By Leah S. Dunaief
It seemed like a good idea in the moment. The clock on the oven read 7:00 p.m., and I wanted to watch the PBS News Hour on Channel 13. But I was also hungry. So I reached into the fridge and took out one of the smoothies I make in advance to last me the week.
This one was in an open top container that I had covered with plastic wrap. I threw the cover in the trash, plunked a straw into the purple drink, picked up a coaster to rest the drink on and headed up the stairs to the television in the bedroom.
After switching on the overhead light, I picked up the remote, put the coaster on the bedside table, settled myself into the adjacent overstuffed chair and reaching over, put the container of smoothie on the coaster. To my horror, the coaster skittered out from under the container, which tipped over and splattered its contents across the carpet, spotting the nearby bedspread, the wall behind me, even the lower slats of the blinds across the room. In an instant, 32 ounces of smoothie lay spread out before me.
“Holy cow!” I yelled. (That’s not what I really yelled, but this is a family newspaper.) The speed with which I had just ruined the bedroom stunned me. I jumped up, grabbed some towels from the nearby bathroom, and on my hands and knees, breathlessly tried to sop up what had not already soaked into the blue carpet.
Finally, I sat back to stop my panting and to survey the damage. It was awesome what some liquid in a cup could do to an otherwise orderly room. It occurred to me then that this wasn’t just ordinary liquid. This was probably the most nutritious contents this carpet could have sucked up. Let me tell you what I put into my smoothie.
First I pour into the Vitamix a cup of soy milk, then one cup of pomegranate juice. Next I add one banana, then 2 tablespoons of unsweetened chocolate and 2 tablespoons of flax seed meal (not the seeds.) Then comes the good part: 8 ounces of baby bok choy, 8 ounces of baby kale, 2 cups of frozen cherries and 2 1/2 cups of frozen blueberries. The mixer makes all of this into a drink, and I will have one healthy carpet, albeit devilishly stained.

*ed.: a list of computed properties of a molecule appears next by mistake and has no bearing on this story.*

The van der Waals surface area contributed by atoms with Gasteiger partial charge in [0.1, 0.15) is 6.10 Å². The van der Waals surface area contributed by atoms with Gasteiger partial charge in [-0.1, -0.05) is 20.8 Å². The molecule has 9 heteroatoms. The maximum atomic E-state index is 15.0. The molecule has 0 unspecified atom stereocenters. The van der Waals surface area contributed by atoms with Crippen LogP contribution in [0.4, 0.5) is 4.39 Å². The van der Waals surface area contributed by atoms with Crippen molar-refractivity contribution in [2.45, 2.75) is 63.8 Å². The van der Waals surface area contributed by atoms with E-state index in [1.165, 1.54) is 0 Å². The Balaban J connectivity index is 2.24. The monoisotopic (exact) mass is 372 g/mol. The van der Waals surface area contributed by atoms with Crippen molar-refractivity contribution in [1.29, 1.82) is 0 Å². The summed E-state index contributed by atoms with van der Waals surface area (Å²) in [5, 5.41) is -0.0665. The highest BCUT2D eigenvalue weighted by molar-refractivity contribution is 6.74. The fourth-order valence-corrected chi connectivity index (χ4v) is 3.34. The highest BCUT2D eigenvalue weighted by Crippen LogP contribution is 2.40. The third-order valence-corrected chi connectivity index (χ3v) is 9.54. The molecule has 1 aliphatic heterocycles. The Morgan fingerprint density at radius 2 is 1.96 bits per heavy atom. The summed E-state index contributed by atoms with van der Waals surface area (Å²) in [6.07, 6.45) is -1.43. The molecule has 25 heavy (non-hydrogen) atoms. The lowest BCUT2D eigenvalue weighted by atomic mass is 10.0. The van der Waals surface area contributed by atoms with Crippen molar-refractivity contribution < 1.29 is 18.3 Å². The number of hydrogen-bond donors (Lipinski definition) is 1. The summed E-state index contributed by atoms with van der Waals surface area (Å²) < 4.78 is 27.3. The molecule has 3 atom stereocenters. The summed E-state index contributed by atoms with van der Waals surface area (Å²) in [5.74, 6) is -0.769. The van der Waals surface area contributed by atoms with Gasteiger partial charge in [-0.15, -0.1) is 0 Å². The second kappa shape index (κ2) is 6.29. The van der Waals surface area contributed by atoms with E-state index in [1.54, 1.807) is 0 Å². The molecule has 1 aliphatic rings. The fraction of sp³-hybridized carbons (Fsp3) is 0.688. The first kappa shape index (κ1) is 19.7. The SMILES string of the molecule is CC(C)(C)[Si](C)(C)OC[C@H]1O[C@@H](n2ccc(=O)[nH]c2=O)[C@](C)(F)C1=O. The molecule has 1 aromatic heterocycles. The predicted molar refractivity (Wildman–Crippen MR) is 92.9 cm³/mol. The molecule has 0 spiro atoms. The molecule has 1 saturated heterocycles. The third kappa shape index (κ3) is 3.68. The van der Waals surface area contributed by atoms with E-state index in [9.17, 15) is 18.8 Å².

I am able to joke about this because, incredibly, the story has a happy ending. Just as I was sitting in the middle of the floor, about to cry, the phone rang. It was a dear friend, and when I told him what had just happened, he offered to come right over with his shop vacuum and some kind of magic reagent that he loaded into it. He was truly an angel, passing the suction wand over the spill again and again until the original color of the carpet reappeared. He then put some kind of absorbent powder over the main body of the spill, to be left there for a couple of days and then vacuumed up. When I did so, the damaged area was restored to its former pristine condition.
When I look at the carpet now, I think how wonderful it would be if we could just vacuum up whatever unfortunate circumstances had ever befallen us. Imagine having a giant vacuum that could suck away the misery of COVID-19, returning our lives to what we had always thought of as being normal. It could also remove any hurts or regrets, any shadows of past events or unhappy relationships that we might be carrying throughout our lives.
Yes, it is true that we learn from our mistakes and our experiences. But we don’t need all of them to become better people. We certainly didn’t need a novel coronavirus, even if it did teach us that we could order groceries delivered and work from home. We could borrow from Shakespeare’s Lady Macbeth, and using our magic vacuum say, “Out, damned spot!”